What gaps in your own education has God filled in your life? Let me know in the comments.
Do you have so many curriculum options that you don’t know what to use? That was the problem one of my readers had. I could relate. After all, the longer you homeschool, the more books you purchase, and the tougher the decisions can be. Here is how I’ve overcome this decision paralysis.
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If your main struggle is curriculum addiction, you’ll want to listen to the podcast I did on the topic. Sometimes we have a problem saying no to buying one more option. The more options we have, the more difficult it will be to decide what to do this year. I also did an episode on the questions you should ask when choosing curriculum. However, when you’ve already spent the money and your bookshelves are full, how do you decide? That’s what I want to address today.
Homeschoolers Who Love Options
As I considered this problem, I realized I have confronted it in many areas of my life. I am someone who wants to do it all. I want to write books in multiple genres. Truth be told, I’d love to be a Christian podcaster and speaker and not just a homeschool one. I’d love to write and speak about a variety of topics. I’d also like to teach in a co-op and maybe at the university again. I’d like to get more involved in homeschool activities and leadership.
There is a term for people like me. We have so many interests and we get depressed when we are told we have to choose one to focus on. We are called scanners, multipotentialites, Renaissance women, and polymaths. I think of myself as a Holly Hobby. In the past I felt bad about my habit of trying to do it all. It felt immature. It’s true that in trying to do it all, you rarely finish anything. That was discouraging and hurt my self-esteem. Then I read the book Refuse to Choose by Barbara Sher. She has dealt with many people like me and has some solutions for us. I am going to pull from one of her solutions to address the problem of curriculum paralysis. You can use it to deal with paralysis in other areas of your life as well.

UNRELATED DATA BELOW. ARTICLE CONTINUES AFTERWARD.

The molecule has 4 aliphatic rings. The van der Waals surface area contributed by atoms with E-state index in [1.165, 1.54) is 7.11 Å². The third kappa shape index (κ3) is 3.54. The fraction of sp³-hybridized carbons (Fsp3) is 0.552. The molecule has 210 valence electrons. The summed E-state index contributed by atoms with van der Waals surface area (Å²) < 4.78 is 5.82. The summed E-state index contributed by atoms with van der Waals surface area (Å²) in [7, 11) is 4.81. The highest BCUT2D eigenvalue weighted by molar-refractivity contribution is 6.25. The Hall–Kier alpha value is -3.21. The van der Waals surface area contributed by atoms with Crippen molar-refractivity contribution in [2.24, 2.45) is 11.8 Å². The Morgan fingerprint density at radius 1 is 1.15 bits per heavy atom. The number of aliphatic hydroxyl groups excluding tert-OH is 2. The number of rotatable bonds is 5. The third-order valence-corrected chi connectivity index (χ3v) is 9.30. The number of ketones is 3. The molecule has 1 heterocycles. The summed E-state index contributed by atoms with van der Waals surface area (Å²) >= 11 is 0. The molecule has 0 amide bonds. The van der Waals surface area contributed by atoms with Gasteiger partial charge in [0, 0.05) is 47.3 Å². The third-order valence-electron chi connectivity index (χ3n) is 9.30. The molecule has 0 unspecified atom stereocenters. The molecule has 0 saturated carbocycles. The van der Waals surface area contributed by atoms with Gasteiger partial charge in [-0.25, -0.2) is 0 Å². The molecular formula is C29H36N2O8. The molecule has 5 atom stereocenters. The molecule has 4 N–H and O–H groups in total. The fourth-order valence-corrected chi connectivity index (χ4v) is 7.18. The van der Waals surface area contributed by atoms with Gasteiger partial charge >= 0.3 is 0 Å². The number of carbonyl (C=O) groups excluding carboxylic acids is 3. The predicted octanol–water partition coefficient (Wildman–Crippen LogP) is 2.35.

What I am not going to say to my reader with curriculum paralysis is just as important as what I am going to say. I am not going to tell her she has to decide on one option and get rid of the rest. This is terribly depressing and discouraging to a Holly Hobby. It’s like telling her that she can choose one ride to go on at Disney World. No, she won’t be able to go on every ride and see every show, but she has to believe that she can when she enters the park in order to be happy. We know there’s no way she can do My Father’s World, Classical Conversations, and Tapesty of Grace at the same time. But telling her to choose just one for all time isn’t the right response.
Decide Which Curriculum to Use This Year
So here is the right response: schedule your curriculum. To begin, that means to decide which curricula you absolutely want to use this year. If you can tell yourself that you will use some of them next year, you’ll reduce some of the options for this school year.
How can you put something great off an entire year? By choosing curricula that really can wait without your children becoming too old for it. If it’s a history curriculum or something that isn’t strictly age-dependent, wait on it. For each, ask what’s the worst that can happen if you wait a year to use it.